delegatus non potest delegare

delegatus non potest delegare

‘a delegate himself cannot delegate’. See DELEGATION.

Delegatus non potest delegare. A delegate or deputy cannot appoint another. 2 Bouv. Inst. n. 1936; Story, Ag. Sec. 33.

References in periodicals archive ?
This curious legislative practice seems particularly unreasonable when coupled with a quite ancient rule of statutory construction: delegatus non potest delegare, or "a delegate may not re-delegate." The classic statement of that doctrine (and its exceptions) was provided by John Willis, a Canadian author whose short article was cited all over the Commonwealth for the next forty years: "A discretion conferred by statute is prima facie intended to be exercised by the authority on which the statute has conferred it and by no other authority...." (3)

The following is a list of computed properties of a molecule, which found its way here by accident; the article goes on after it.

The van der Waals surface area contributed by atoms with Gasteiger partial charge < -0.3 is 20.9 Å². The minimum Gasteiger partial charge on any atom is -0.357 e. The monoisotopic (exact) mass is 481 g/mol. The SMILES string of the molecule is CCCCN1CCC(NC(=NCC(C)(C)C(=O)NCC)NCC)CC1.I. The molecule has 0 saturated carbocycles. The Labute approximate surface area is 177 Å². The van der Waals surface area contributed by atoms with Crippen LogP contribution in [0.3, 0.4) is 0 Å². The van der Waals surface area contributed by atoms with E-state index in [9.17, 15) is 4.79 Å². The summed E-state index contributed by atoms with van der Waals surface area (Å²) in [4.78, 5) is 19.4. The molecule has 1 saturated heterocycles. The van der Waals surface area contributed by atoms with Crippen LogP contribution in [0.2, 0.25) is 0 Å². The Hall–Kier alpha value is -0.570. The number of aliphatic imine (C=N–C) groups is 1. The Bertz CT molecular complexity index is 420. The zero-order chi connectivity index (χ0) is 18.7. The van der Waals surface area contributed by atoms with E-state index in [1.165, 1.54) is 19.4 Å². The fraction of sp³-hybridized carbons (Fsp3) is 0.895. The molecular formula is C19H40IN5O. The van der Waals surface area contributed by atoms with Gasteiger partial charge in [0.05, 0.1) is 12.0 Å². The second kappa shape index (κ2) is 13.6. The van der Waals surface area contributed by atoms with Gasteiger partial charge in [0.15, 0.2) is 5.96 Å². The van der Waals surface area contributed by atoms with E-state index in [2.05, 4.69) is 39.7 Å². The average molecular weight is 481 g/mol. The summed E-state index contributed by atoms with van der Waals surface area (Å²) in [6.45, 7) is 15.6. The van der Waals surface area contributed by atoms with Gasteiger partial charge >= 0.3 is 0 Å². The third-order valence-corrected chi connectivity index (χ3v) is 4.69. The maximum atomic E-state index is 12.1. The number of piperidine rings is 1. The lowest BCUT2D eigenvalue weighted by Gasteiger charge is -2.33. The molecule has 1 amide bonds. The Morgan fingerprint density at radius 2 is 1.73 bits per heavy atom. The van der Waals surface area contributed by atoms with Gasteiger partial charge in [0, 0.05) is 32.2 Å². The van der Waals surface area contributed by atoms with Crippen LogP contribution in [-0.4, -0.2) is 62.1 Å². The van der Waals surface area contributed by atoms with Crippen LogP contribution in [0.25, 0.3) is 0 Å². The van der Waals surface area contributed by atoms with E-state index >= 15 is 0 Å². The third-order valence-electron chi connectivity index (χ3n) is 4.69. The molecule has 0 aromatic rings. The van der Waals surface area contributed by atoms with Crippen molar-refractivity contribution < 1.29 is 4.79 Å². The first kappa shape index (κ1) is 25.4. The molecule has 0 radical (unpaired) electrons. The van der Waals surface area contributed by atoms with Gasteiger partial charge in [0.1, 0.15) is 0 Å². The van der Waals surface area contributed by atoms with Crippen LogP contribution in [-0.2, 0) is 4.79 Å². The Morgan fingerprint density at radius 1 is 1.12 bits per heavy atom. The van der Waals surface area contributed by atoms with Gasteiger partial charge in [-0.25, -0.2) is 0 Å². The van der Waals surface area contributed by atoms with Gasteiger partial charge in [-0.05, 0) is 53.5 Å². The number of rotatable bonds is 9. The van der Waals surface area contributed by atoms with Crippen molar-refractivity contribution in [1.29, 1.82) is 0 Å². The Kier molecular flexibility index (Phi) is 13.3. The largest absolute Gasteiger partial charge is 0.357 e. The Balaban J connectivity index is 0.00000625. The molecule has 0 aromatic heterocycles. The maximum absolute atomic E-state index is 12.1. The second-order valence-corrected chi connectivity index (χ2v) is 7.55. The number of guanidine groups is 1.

First, it remains true that the exercise of powers by "statutory strangers" is an extraordinary phenomenon--the maxim delegatus non potest delegare continues to apply as a principle of statutory interpretation.
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